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News articles on latin america
Mongabay.com news articles on latin america in blog format. Updated regularly.
(03/11/2013) In the slow-moving freshwater of the Amazon River basin, a dark, scaly crocodilian known as the black caiman (Melanosuchus niger) is attempting a comeback from near extinction, but another crocodilian may threaten the recovery process, according to a new study in the journal Herpetologica.
A promising initiative to address deforestation in Brazil at the local level
(03/05/2013) The history of the Brazilian Amazon has long been marked by deforestation and degradation. Until recently the situation has been considered out of control. Then, in 2004, the Brazilian government launched an ambitious program to combat deforestation. Public pressure—both national and international—was one of the reasons that motivated the government to act. Another reason was that in 2004, deforestation contributed to more than 55 percent of Brazil’s total greenhouse gas emissions, making Brazil the fourth-largest greenhouse gas emitter in the world.
Palm oil company destroys 7,000 ha of Amazon rainforest in Peru
(03/04/2013) A palm oil producer has leveled some 7,000 hectares of rainforest in the Peruvian Amazon, highlighting the risks of oil palm expansion in the world's largest tropical forest, reports El Comercio.
Bolivia leads the way in wetland protection
(03/04/2013) Bolivia continues to be a champion for Amazonian conservation. On February 2, 2013, Bolivia celebrated World Wetlands Day with the designation of more than 6.9 million hectares of the Llanos de Moxos to the Ramsar Convention's Wetlands of International Importance. In addition to being the largest Ramsar designation to date, Bolivia now claims 14.8 million hectares of protected wetland, making it the leading Contracting Party out of 164 participating countries in terms of Ramsar site surface area.
Two new species of mini-salamander discovered in Colombia
(02/28/2013) Biologists have discovered two new species of salamander in Tamá National Natural Park in Colombia. While the discovery should be cause for celebration, the news was dampened by the fact that both species are already infected with the deadly fungal disease, known as Batrachochytrium dendrobatidis (Bd), which has wiped out amphibian populations worldwide. Both of the new salamanders belong to the genus Bolitoglossa, which are web-footed salamanders found in the tropical Americas.
Long lost tribe spotted in the Colombian Amazon
(02/23/2013) The March 2013 issue of Smithsonian magazine features an account of the flight that confirmed the presence of an isolated indigenous tribe in a remote part of the Colombian Amazon.
Scientists document baby giant armadillo for first time (photos)
(02/19/2013) Despite weighing as much as full-grown human, almost nothing is known about the giant armadillo (Priodontes maximus) including its breeding and reproductive behaviors. How does mating occur? How long does pregnancy last? How many babes are typically born? Scientists are simply in the dark, but a ground-breaking study employing camera traps is beginning to change this. For the first time, scientists in the Brazilian Pantanal have documented giant armadillo breeding and the happy outcome: a baby giant armadillo.
Brazilian agency rejects Canadian company's bid to mine controversial Amazon dam site for gold
(02/13/2013) Brazil's Federal Public Ministry rejected a proposed gold mining project adjacent to a controversial dam site in the heart of the Amazon rainforest, reports Amazon Watch, an environmental activist group that is campaigning against both the mine and the dam.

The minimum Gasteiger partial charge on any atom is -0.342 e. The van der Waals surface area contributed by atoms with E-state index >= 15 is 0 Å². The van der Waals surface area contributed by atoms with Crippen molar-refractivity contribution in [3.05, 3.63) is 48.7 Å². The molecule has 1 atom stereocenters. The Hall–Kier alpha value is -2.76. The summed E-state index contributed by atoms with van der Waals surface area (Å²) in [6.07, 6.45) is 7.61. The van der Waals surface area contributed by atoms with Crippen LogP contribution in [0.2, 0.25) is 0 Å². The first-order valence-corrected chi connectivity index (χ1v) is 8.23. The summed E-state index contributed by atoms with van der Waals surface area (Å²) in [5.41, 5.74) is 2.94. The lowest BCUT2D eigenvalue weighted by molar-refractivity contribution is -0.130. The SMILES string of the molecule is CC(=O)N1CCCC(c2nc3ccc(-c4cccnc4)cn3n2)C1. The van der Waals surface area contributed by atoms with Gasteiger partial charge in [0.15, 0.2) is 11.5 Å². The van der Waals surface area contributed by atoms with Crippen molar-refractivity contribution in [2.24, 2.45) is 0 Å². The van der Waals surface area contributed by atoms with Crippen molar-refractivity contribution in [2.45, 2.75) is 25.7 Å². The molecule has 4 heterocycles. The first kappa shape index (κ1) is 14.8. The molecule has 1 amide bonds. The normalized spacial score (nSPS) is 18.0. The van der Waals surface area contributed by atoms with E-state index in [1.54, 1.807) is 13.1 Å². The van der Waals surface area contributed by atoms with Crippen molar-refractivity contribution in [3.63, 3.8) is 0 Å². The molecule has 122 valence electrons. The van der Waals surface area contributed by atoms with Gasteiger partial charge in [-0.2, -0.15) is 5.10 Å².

Fossil fuel company looking to exploit deposits in Manu National Park
(02/11/2013) Pluspetrol, an Argentine oil and gas company, is eyeing a UNESCO World Heritage site in the Amazon rainforest for gas production, according to documents seen by the Guardian. Manu National Park in eastern Peru is considered one of the most biodiverse places on Earth and is home to indigenous tribes living in voluntary isolation.
Amazon river ecosystems being rapidly degraded, but remain neglected by conservation efforts
(02/08/2013) The world's largest river system is being rapidly degraded and imperiled by dams, mining, overfishing, and deforestation, warns a study published last week by an international team of scientists.
Amphibian, tapir paradise in Honduras being ravaged by illegal deforestation
(02/06/2013) Located in a mountainous area near the border with Guatemala, Cusuco National Park in Honduras is recognized by researchers as a critical refuge for endangered amphibians in a country that has suffered from widespread deforestation. But while the park largely escaped the devastation that has affected other protected areas in Honduras, the situation seems to be changing: since 2010 there has been a sharp increase in deforestation. Poachers, small farmers, and cattle ranchers are moving into the park using a network of research trails and camps established by Operation Wallacea, a British conservation science NGO.
From slash-and-burn to Amazon heroes: new video series highlights agricultural transformation
(01/31/2013) A new series of short films is celebrating the innovation of rural farmers in the Manu region of Peru. Home to jaguars, macaws, and tapirs, the Manu region is also one of the top contenders for the world's most biodiverse place. It faces a multitude of threats from road-building to mining to gas and oil concessions. Still the impact of smallscale slash-and-burn farming—once seen as the greatest threat to the Amazon and other rainforest—may be diminishing as farmers, like the first film's Reynaldo (see below), turn to new ways of farming, ones that preserve the forest while providing a better life overall.
Loans tied to environmental compliance reduced Amazon deforestation by 15%
(01/30/2013) A rural credit law that ties loans to environmental compliance made a significant contribution to reducing deforestation in the Brazilian Amazon between 2008 and 2011, argues a study published by the Climate Policy Initiative (CPI).